When it comes to leading effectively, learning to choose the right leadership style is everything. Depending on personality, circumstance, and goals, we need to understand which style is suitable for the situation at hand.
Two highly regarded leadership academics, Robert Blake and Jane Mouton, have identified the five leadership styles: Bureaucratic, Supportive, Directive, Traditional, and Collaborative. Their research indicated that leaders tend to focus on two major issues: People and Production.
Ranging from a hands-off approach to one of full engagement, each of the major leadership styles is appropriate for certain situations:
- Bureaucratic Manager. Low level of concern for people and production
Example: At a nuclear power plant where safety is the top priority, a ‘by-the-book’ style is critical to keep processes running smoothly and to protect the public.
- Supportive Manager. High concern for people, low concern for production
Example: During stressful work periods when the team needs to decompress, the supportive style encourages well-being.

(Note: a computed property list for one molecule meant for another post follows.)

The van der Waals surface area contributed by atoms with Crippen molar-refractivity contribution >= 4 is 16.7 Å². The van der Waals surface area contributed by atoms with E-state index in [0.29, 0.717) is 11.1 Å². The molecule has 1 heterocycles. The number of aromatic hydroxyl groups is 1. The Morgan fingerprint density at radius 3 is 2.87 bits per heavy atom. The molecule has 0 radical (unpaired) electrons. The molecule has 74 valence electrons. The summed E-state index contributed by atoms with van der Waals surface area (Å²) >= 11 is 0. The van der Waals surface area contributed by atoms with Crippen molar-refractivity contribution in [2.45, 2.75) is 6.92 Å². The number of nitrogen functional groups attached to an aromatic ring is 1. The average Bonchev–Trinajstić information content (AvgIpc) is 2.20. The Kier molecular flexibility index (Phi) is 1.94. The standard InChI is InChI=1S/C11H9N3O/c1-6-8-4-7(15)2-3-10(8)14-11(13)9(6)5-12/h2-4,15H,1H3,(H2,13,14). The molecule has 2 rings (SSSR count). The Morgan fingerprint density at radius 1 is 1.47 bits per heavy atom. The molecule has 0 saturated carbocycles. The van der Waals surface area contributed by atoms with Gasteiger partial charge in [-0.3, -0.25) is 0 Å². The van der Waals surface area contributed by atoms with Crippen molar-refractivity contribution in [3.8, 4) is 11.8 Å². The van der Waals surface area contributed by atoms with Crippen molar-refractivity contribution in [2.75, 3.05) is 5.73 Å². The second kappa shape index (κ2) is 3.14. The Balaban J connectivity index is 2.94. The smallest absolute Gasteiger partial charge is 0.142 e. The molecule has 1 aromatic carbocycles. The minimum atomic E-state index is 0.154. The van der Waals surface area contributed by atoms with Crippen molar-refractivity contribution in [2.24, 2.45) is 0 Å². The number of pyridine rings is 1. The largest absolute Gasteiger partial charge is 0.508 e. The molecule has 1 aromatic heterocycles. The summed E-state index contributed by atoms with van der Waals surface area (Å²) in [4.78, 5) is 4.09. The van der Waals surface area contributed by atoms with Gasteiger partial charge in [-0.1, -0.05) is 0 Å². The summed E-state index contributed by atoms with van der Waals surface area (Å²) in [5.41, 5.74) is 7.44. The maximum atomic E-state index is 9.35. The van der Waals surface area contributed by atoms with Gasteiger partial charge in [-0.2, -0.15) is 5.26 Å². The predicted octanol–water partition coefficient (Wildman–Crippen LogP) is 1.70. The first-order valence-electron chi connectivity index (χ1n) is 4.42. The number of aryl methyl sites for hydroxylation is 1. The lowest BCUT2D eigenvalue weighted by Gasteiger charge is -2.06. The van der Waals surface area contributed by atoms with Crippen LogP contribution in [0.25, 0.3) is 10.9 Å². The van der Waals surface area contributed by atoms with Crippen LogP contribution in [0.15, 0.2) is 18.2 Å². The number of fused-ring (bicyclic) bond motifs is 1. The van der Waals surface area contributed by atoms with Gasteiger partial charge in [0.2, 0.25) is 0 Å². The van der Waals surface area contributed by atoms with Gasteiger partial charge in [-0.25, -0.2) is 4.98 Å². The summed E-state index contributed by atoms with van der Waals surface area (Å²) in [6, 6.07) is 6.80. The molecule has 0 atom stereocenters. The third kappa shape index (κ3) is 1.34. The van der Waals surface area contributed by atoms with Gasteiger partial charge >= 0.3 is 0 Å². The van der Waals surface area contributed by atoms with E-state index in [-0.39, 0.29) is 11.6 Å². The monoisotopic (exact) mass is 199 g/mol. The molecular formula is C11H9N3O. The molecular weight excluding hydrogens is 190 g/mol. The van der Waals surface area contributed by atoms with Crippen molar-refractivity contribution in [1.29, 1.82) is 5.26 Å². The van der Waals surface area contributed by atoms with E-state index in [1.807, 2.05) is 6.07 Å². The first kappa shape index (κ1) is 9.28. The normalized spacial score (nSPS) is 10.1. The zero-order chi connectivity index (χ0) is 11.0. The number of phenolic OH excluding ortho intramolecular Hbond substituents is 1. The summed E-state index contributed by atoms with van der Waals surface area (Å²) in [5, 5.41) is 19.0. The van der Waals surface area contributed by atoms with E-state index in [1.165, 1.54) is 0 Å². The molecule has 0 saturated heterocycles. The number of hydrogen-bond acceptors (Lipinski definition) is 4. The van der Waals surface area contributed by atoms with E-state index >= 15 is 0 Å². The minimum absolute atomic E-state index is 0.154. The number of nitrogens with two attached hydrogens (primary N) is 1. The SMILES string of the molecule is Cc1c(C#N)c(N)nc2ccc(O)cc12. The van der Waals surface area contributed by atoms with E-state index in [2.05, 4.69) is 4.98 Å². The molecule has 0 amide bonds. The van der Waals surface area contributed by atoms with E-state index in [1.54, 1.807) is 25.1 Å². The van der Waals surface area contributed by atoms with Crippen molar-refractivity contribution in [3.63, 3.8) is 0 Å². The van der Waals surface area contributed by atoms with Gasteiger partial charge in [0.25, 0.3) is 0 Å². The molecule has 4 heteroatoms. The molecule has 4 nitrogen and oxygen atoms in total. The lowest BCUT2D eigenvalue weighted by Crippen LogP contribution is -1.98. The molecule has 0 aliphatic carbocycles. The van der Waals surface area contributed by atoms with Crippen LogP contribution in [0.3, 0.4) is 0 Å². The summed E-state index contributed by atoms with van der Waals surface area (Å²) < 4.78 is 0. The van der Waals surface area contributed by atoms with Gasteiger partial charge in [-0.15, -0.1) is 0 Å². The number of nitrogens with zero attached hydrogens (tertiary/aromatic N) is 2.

- Directive Manager. Just the opposite. High concern for production and low concern for people
Example: In safety or legal matters, near-term results are more critical than feelings, support, and commitment.
- Traditional Manager. Equal concern people and production, but also concerned with the political impact of a decision
Example: In work situations that require compromise and finding middle ground, this style works well. It’s second to Collaborative.
- Collaborative Manager. High concern for both people and production, with full engagement of the team to deliver great results Example: This most effective style focuses on the interdependence of organizational and people needs, and the need to balance them.
The key is to know when to dial in a specific style to lead a team most effectively. Whenever possible, we recommend the Collaborative style as the first choice.